Hong Kong Travel Guide


Hong Kong Island
Hong Kong Island is the glitzy big brother of Kowloon - a tightly packed, towering paean to market capitalism that hasn't been dented one jot by Chinese rule. The bustle of people living and working is the biggest attraction on the island, although many visitors head around to Aberdeen, on the southern side of the island, where 6000 people live or work on junks anchored in the harbour. Sampan tours of the Aberdeen Harbour are definitely worth the expense. The other major draw is the floating restaurants.

The most popular beach is Repulse Bay, also on the southern side of the island, but it gets extremely crowded on weekends. Stanley, with its laid-back atmosphere, is another good spot for escaping Hong Kong's hustle and bustle, although it is the hustle and bustle that brings people here in the first place - if you want real solitude, you've come to the wrong place. City attractions include the Central Market, which visitors will have no trouble finding (just sniff the air), the old Man Mo Temple and the Zoological & Botanic Gardens. Hong Kong Island is steep, so if your'e heading away from the harbour, do as the locals do and ride the 800m (870 yards) outdoor escalator.

Tsim Sha Tsui, at the tip of the Kowloon Peninsula, is the territory's tourist ghetto. It consists of one sq km of shops, restaurants, pubs, topless bars and camera stores. However, Kowloon is also home to the Hong Kong Cultural Centre, the Space Museum, the famous Peninsula Hotel and the Museum of History.

The Promenade, in East Tsim Sha Tsui, is a great place for a stroll, and has wonderful views of Victoria Harbour, particularly at night. The liveliest night market in the territory is on Temple St in Yau Ma Tei.

Victoria Peak
If you're in Hong Kong, you'd be mad to miss a trip to the top of Victoria Peak, 552m (1810ft) above sea level. The views are giddyingly beautiful in every direction, with the vista of the business district, Victoria Harbour and Kowloon especially grand. In true Hong Kong style the main viewing deck is on the roof of a large shopping mall.

Join the throng of snap-happy tourists - you won't be disappointed. If you have time, it's worth making the trip to the top both in daylight (ideal to get your bearings) and at night, when the mass of lights around the harbour will take your breath away and make you wish you had a better camera. The actual peak is a ten-minute walk west and up.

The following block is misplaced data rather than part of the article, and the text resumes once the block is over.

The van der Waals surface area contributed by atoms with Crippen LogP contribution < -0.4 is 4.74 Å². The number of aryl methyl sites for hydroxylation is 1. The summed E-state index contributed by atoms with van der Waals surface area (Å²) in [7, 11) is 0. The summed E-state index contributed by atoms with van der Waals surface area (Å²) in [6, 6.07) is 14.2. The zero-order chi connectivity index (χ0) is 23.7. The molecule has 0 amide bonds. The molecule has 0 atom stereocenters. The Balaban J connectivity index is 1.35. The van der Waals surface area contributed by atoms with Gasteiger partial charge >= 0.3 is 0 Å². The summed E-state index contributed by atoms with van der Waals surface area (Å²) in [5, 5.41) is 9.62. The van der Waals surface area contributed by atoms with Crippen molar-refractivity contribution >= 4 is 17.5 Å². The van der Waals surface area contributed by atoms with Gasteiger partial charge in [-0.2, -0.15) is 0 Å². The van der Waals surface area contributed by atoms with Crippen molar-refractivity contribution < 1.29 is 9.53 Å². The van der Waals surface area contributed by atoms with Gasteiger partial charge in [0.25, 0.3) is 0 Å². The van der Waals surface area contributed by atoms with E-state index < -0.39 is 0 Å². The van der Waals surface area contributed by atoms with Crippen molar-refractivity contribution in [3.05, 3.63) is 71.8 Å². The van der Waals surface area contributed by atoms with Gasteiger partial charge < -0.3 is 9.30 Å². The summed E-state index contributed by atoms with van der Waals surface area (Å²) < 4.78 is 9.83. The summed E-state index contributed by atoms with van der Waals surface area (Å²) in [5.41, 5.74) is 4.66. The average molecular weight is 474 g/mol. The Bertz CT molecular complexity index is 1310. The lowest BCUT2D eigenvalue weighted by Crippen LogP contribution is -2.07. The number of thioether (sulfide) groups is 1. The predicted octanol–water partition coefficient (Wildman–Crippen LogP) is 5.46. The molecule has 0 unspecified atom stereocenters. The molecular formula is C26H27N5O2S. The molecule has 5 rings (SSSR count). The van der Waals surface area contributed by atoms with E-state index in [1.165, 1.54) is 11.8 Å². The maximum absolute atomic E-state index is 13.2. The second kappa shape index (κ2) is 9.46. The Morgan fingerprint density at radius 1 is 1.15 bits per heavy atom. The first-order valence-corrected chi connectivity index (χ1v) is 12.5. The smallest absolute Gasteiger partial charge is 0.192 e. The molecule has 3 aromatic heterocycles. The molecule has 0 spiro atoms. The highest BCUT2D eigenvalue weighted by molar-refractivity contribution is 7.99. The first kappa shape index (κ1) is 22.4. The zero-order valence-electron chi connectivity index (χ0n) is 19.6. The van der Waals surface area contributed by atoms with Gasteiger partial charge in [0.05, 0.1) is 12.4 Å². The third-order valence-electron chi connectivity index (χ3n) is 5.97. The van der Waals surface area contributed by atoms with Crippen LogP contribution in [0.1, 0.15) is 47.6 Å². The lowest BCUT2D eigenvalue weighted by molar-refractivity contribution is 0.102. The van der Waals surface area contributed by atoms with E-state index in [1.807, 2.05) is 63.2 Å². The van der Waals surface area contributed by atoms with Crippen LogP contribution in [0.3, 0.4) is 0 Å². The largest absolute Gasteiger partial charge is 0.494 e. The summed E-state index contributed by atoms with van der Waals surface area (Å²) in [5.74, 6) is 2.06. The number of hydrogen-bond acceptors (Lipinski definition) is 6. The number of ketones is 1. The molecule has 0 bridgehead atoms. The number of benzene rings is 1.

Off the Beaten Track

New Territories

Although a third of Hong Kong's population lives in new towns constructed in the New Territories, the area has some scenic escapes, including the Sai Kung Peninsula, in the east, which is an unspoilt playground for hikers, campers, swimmers and boaters. Bird-watchers head to the Mai Po Marsh; cyclists and walkers head to Plover Cove Reservoir; hiking enthusiasts set out on the 100km-long (62mi-long) MacLehose Trail which spans the New Territories from Tuen Mun in the west to Pak Tam Chung in the east. Shui Tau, a walled village on the outskirts of Kam Tin, is one of several small communities in the area famous for its carved roofs and traditional-style Chinese houses.

Outlying Islands
There are 234 outlying islands, many of them little more than uninhabited rocks. However, Cheung Chau (2.5 sq km/1 sq mi) has 22,000 residents and is fast developing into a mini Honolulu, although there is no motorised traffic.

Lantau, the largest of the islands (142 sq km/55 sq mi) has a population of 45,000, a 933m (3060ft) peak, and a 70km (43mi) walking trail, but has avoided many of the development excesses of other islands. It is home to several important monasteries, including Po Lin Monastery with its enormous bronze Buddha. Thanks to the newish airport development, Lantau is now connected by bridge to the mainland. Other islands worth visiting include Lamma, Peng Chau, Poi Toi and the uninhabited Tung Lung Chau.

Shenzhen SEZ
While there are surely better places in China to find yourself, a daytrip up to the Shenzhen SEZ (Special Economic Zone) might be just the kind of culture shock you're after.

Regarded as an ugly, business-oriented and souless kit town (sound inviting yet?), Shenzhen is also increasingly geared towards travellers from Hong Kong. Shenzhen City, just across an always-crowded border point from Lo Wu in Hong Kong, is hardly a great place to discover the beauty and culture that China is famous for. But it is perhaps the perfect place to see China's emerging embrace of the free market in action; HK shoppers often find the bargains in Shenzhen that simply don't exist anymore in Hong Kong. Wander the streets, grab a real Guangzhou meal, fob off the pimps, check out the market stalls and bargain hard.

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